request.  Then it updates its IKE_SA with the IP address of the IP
   header of the IKEv2 message.  It replies with an IKEv2 INFORMATIONAL
   message and finally it updates the IPsec SAs associated with this
   IKE_SA with the new addresses.

   If the MOBIKE exchange is successfull, the Mobile Node now has the



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   following tunnel with the nGW:

   o  IPsec TOA: nCoA and nGW

   o  IPsec TIA: nCoA and CN

   This optimized approach recycles the PHT as the IPsec tunnel, which
   protects the data flows in an IPsec-protected access environment.
   This avoids the need to re-authenticate with the nGW and re-establish
   an IPsec tunnel for this purpose.









































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4.  Security Considerations

   The security considerations on this proposal need to be further
   studied.  However, because the proposal uses unmodified IKEv2 and
   MOBIKE protocols in the context of pre-authentication with IPsec
   protected network accesses, it is believed by the authors that the
   proposal does not introduce any additional threats neither to the
   existing IKEv2 and MOBIKE protocols, nor to the architecture which
   relies on them for network access authentication (e.g. 3GPP IWLAN,
   UMA).









































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5.  IANA Considerations

   This document has no IANA considerations.
















































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6.  Acknowledgements

   The authors would like to thank Maryline Laurent-Maknavicius and
   Olivier Marce for useful discussions on this topic.















































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7.  References

7.1.  Normative References

   [I-D.ietf-mobike-protocol]
              Eronen, P., "IKEv2 Mobility and Multihoming Protocol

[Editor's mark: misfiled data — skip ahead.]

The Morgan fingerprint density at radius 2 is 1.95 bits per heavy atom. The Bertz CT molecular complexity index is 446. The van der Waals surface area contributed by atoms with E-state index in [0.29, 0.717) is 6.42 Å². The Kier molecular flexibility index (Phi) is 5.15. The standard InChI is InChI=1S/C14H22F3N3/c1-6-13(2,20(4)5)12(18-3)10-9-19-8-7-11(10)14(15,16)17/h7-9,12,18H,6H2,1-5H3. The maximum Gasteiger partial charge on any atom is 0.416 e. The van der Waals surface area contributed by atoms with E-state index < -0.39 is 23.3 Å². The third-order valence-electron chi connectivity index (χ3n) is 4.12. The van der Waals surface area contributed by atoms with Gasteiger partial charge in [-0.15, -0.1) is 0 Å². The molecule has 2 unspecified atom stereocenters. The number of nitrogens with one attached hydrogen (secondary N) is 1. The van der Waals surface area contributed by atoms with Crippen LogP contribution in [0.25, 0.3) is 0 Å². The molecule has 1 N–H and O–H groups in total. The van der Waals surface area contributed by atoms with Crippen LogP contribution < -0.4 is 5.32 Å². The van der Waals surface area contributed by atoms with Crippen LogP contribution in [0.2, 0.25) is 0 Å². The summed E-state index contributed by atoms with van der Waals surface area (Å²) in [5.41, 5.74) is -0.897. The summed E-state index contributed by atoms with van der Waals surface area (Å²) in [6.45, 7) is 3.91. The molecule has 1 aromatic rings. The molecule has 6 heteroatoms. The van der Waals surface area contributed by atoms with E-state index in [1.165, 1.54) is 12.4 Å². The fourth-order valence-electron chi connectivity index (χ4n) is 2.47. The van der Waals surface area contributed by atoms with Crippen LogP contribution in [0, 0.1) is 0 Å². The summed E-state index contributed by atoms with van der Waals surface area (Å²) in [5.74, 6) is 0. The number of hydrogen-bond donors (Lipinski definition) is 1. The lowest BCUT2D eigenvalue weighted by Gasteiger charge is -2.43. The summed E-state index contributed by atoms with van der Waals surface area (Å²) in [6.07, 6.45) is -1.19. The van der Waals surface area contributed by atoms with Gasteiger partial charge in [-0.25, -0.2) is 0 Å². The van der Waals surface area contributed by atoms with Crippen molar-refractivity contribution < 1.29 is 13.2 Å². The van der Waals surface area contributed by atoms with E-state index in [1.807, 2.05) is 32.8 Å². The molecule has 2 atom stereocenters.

(MOBIKE)", draft-ietf-mobike-protocol-08 (work in
              progress), February 2006.

   [RFC4306]  Kaufman, C., "Internet Key Exchange (IKEv2) Protocol",
              RFC 4306, December 2005.

7.2.  Informative References

   [RFC3748]  Aboba, B., Blunk, L., Vollbrecht, J., Carlson, J., and H.
              Levkowetz, "Extensible Authentication Protocol (EAP)",
              RFC 3748, June 2004.

   [RFC3344]  Perkins, C., "IP Mobility Support for IPv4", RFC 3344,
              August 2002.

   [RFC3775]  Johnson, D., Perkins, C., and J. Arkko, "Mobility Support
              in IPv6", RFC 3775, June 2004.

   [I-D.ietf-mobike-design]
              Kivinen, T. and H. Tschofenig, "Design of the MOBIKE
              Protocol", draft-ietf-mobike-design-08 (work in progress),
              March 2006.

   [I-D.ohba-mobopts-mpa-framework]
              Ohba, Y., "A Framework of Media-Independent Pre-
              Authentication (MPA)", draft-ohba-mobopts-mpa-framework-02
              (work in progress), March 2006.

   [I-D.ohba-mobopts-mpa-implementation]
              Ohba, Y., "Media-Independent Pre-Authentication (MPA)
              Implementation Results",
              draft-ohba-mobopts-mpa-implementation-02 (work in
              progress), March 2006.

   [I-D.ohba-mobopts-heterogeneous-requirement]
              Dutta, A., "Problem Statement for Heterogeneous Handover",
              draft-ohba-mobopts-heterogeneous-requirement-01 (work in
              progress), March 2006.

   [I-D.ietf-pana-preauth]
              Ohba, Y., "Pre-authentication Support for PANA",
              draft-ietf-pana-preauth-01 (work in progress), March 2006.



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   [I-WLAN]   3GPP, "3GPP system to Wireless Local Area Network (WLAN)
              interworking; System description", TS 23.234,
              December 2005.

   [UMA]      UMA technology, "Unlicensed Mobile Access", Stage 2
              Specifications R1.0.4, May 2005.













































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Authors' Addresses

   Yacine El Mghazli
   Alcatel
   Route de Nozay
   Marcoussis  91460
   France

   Email: yacine.el_mghazli@alcatel.fr


   Julien Bournelle
   GET/INT
   9, rue Charles Fourier
   Evry  91011
   France

   Email: julien.bournelle@int-evry.fr


   Julien Laganier
   DoCoMo Communications Laboratories Europe GmbH
   Landsberger Strasse 312
   Munich  80687
   Germany

   Phone: +49 89 56824 231
   Email: julien.ietf@laposte.net
   URI:   http://www.docomolab-euro.com/